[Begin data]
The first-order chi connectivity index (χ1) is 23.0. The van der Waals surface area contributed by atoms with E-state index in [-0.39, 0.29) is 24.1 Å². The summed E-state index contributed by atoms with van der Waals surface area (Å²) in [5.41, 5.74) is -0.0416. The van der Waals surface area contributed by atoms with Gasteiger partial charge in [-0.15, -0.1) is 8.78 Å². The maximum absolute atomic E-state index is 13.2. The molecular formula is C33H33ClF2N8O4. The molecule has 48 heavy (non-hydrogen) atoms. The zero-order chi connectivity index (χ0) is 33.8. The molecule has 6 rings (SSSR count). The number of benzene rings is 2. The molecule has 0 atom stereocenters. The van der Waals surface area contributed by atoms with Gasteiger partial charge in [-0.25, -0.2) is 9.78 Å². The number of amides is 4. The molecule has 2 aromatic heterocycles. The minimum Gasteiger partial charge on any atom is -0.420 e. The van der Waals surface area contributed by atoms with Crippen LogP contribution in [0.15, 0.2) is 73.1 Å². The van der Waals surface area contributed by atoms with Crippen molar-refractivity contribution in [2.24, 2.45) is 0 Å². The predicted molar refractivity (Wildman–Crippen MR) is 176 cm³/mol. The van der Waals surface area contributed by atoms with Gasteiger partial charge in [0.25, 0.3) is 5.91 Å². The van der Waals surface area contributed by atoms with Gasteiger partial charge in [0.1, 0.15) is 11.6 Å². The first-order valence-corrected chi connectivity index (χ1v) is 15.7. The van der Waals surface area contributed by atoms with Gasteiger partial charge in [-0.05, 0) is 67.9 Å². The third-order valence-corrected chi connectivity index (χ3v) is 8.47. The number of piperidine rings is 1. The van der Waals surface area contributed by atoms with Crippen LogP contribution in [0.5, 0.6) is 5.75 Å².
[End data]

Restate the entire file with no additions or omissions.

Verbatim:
The first-order chi connectivity index (χ1) is 23.0. The van der Waals surface area contributed by atoms with E-state index in [-0.39, 0.29) is 24.1 Å². The summed E-state index contributed by atoms with van der Waals surface area (Å²) in [5.41, 5.74) is -0.0416. The van der Waals surface area contributed by atoms with Gasteiger partial charge in [-0.15, -0.1) is 8.78 Å². The maximum absolute atomic E-state index is 13.2. The molecular formula is C33H33ClF2N8O4. The molecule has 48 heavy (non-hydrogen) atoms. The zero-order chi connectivity index (χ0) is 33.8. The molecule has 6 rings (SSSR count). The number of benzene rings is 2. The molecule has 0 atom stereocenters. The van der Waals surface area contributed by atoms with Gasteiger partial charge in [-0.25, -0.2) is 9.78 Å². The number of amides is 4. The molecule has 2 aromatic heterocycles. The minimum Gasteiger partial charge on any atom is -0.420 e. The van der Waals surface area contributed by atoms with Crippen LogP contribution in [0.15, 0.2) is 73.1 Å². The van der Waals surface area contributed by atoms with Crippen molar-refractivity contribution in [2.24, 2.45) is 0 Å². The predicted molar refractivity (Wildman–Crippen MR) is 176 cm³/mol. The van der Waals surface area contributed by atoms with Gasteiger partial charge in [0.25, 0.3) is 5.91 Å². The van der Waals surface area contributed by atoms with Gasteiger partial charge in [0.1, 0.15) is 11.6 Å². The first-order valence-corrected chi connectivity index (χ1v) is 15.7. The van der Waals surface area contributed by atoms with Gasteiger partial charge in [-0.05, 0) is 67.9 Å². The third-order valence-corrected chi connectivity index (χ3v) is 8.47. The number of piperidine rings is 1. The van der Waals surface area contributed by atoms with Crippen LogP contribution in [0.5, 0.6) is 5.75 Å².